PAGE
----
Temporary restrained inflammation and fibrosis contribute to the adaptive recovery of acute kidney injury. However, persistent and uncontrolled inflammation and fibrosis, which are common features of CKD, are harmful to long-term renal function [29]. Fibrosis is characterized by excessive deposition of extracellular matrix in the interstitial area leading to contraction and destruction of the functional renal structures. TGF-β/Smad signal dominates the profibrogenic mechanisms, where TGF-β1 is the principal causal profibrogenic ligand secreted by various cell types in the CKD kidney [17]. The CKD rats receiving Mahuang decoction demonstrated decreased fibrosis with attenuated TGF-β1 expression in the kidney, indicating that Mahuang decoction has antifibrotic activity by targeting TGF-β/Smad signaling (Figure 4).

As another important feature of CKD, inflammation is inversely related to renal function [16]. NF-κB protein complexes are the center integrator of inflammatory signals [18]. The attenuated expression of NF-κB/P65 in the kidney tissue indicated that Mahuang decoction can suppress the inflammatory signaling in the CKD kidney. Furthermore, chronic inflammation is proven to be systemic but not limited to the kidney. The proinflammatory cytokines and chemokines can come from extrarenal tissue, like fat, skeleton muscle, and liver [30, 31]. In recent years, intestinal bacteria-derived endotoxins are also recognized as an important source of proinflammatory factors in CKD [8, 16]. In this study, we observed increased propagation of urease- and endotoxin-producing bacteria Helicobacteraceae and Enterobacteriaceae and contraction of SCFAs-producing bacteria Prevotellaceae and Bacteroidales S24-7 (Figures 6(b) and 6(c)). This may enhance the permeability of intestinal epithelia and translocation of endotoxin (even pathogenic bacteria) into the circulation, resulting in augmented systemic inflammation [8,9]. The restored dysbiosis of intestinal microbiota and decreased circulatory levels of TNFα and IL-6 in CKD rats treated with Mahuang decoction implies that Mahuang decoction inhibits inflammation at least partially by suppressing the intestinal microbiota-derived proinflammatory insults (Figures 4(c)and 4(d)).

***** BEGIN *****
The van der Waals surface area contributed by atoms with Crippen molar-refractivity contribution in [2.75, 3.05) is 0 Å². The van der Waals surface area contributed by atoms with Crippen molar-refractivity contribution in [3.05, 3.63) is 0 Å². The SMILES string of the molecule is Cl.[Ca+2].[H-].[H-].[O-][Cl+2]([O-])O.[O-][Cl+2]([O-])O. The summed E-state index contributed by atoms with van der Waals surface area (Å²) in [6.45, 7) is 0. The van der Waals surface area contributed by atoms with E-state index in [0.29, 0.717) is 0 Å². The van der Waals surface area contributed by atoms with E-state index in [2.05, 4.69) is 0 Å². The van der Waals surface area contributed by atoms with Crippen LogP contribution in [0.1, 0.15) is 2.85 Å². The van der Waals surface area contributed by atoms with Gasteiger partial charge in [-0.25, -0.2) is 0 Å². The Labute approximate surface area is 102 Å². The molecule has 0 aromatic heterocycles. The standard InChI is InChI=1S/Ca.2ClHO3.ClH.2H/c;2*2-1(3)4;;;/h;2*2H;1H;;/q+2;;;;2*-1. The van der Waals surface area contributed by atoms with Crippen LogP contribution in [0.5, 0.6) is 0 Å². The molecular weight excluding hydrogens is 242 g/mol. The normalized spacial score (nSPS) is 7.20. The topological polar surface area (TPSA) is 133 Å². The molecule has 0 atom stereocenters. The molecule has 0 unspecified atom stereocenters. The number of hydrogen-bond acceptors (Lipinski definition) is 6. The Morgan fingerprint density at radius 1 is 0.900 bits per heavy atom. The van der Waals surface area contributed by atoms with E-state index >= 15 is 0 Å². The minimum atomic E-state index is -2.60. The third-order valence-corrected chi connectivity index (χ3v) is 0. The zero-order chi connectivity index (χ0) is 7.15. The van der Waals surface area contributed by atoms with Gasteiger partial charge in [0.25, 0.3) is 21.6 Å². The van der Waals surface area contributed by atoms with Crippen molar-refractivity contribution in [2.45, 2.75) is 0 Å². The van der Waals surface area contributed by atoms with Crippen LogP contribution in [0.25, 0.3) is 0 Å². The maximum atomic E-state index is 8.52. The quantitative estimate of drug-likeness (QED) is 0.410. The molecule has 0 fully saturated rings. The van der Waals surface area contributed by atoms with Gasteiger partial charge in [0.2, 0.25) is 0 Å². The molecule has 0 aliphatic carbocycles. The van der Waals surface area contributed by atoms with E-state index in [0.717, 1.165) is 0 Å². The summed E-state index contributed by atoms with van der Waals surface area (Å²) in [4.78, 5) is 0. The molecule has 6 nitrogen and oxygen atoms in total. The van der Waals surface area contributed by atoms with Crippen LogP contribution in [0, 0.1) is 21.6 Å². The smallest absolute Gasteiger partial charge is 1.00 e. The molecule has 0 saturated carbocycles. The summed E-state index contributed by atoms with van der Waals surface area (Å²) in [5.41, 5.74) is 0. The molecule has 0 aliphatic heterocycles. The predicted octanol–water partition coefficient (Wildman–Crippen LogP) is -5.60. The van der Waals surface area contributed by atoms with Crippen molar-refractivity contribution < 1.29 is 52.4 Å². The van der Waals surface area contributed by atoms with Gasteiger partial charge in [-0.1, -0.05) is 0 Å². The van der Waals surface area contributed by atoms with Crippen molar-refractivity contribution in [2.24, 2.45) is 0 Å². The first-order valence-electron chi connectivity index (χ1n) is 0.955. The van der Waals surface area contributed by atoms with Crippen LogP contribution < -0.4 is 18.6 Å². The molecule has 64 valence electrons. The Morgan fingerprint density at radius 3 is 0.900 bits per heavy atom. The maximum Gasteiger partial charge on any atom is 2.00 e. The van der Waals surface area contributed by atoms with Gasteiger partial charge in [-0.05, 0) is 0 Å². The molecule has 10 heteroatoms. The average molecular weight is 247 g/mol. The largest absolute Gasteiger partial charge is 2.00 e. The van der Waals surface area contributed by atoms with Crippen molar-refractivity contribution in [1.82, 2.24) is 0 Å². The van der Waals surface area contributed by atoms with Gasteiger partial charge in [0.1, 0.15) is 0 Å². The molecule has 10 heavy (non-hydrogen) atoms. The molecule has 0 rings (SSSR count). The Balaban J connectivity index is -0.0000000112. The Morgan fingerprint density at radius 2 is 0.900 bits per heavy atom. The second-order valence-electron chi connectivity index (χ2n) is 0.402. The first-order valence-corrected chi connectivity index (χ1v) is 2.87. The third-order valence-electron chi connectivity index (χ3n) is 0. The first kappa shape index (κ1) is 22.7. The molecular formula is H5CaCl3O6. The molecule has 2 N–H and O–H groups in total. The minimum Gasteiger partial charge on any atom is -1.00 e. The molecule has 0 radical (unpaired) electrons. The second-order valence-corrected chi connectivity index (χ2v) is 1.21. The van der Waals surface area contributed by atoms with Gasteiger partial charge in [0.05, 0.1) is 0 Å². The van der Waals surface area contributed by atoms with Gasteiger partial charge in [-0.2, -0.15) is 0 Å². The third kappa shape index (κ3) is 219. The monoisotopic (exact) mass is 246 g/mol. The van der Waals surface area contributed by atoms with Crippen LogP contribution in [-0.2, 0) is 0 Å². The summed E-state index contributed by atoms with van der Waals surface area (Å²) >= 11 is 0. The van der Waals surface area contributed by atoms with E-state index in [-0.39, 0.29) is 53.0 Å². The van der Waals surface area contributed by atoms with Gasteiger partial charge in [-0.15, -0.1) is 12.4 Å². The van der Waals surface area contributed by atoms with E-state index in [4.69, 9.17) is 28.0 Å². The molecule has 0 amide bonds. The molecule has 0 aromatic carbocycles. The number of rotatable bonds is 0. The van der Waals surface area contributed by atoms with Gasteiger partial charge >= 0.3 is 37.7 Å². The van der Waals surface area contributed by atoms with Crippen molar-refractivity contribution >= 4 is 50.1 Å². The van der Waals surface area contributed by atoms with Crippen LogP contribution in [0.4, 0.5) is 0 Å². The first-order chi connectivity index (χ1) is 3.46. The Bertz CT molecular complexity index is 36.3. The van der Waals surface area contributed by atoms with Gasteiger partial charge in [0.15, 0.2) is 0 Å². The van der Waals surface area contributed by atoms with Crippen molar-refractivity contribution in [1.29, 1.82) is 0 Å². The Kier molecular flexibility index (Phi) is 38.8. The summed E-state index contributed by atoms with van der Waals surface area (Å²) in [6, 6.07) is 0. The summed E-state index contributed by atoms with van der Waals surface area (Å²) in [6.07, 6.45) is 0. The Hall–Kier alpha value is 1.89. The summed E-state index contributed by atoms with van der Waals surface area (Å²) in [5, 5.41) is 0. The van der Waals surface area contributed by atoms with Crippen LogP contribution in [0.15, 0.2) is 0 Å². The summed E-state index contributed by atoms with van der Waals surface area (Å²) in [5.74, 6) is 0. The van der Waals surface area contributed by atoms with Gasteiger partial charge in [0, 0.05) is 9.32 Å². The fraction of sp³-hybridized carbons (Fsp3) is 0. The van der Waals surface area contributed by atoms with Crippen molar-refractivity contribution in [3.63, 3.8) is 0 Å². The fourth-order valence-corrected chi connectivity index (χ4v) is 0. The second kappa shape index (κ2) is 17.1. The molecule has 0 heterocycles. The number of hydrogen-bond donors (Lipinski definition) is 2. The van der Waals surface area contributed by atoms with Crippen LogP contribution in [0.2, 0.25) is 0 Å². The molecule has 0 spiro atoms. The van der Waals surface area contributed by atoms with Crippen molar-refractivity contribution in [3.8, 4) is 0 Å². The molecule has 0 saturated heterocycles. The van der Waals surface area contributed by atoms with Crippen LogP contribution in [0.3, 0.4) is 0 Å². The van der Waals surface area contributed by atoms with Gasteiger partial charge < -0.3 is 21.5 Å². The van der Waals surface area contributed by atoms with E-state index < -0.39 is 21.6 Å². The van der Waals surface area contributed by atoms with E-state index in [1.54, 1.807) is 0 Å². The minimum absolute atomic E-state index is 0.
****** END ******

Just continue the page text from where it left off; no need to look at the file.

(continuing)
Among the bacteria with ectopic propagation, Helicobacteraceae attracts our interest as bacteria from this family are usually colonized in the stomach [8]. However, the relative richness of Helicobacteraceae increased averagely from 0.68% in healthy rats to 14.15% in CKD rats (Figure 6(a)). Bacterium from the Helicobacteraceae family is rarely reported to be associated with kidney disease except forHelicobacter pylori, which has a controversial relationship with CKD [32]. However, we failed to identify Helicobacter pylori at the species level in the fecal microbiota from CKD rats in our study (data not shown). This means that there exist unidentified bacterial species from the Helicobacteraceae family which may be associated with CKD. Enterobacteriaceae is another bacterial family showing increased richness in CKD rats in our study (Figure 6(b)). This is consistent with the clinical finding that Enterobacteriaceae presents an expansion in the intestinal microbiota of ESRD patients [3, 33].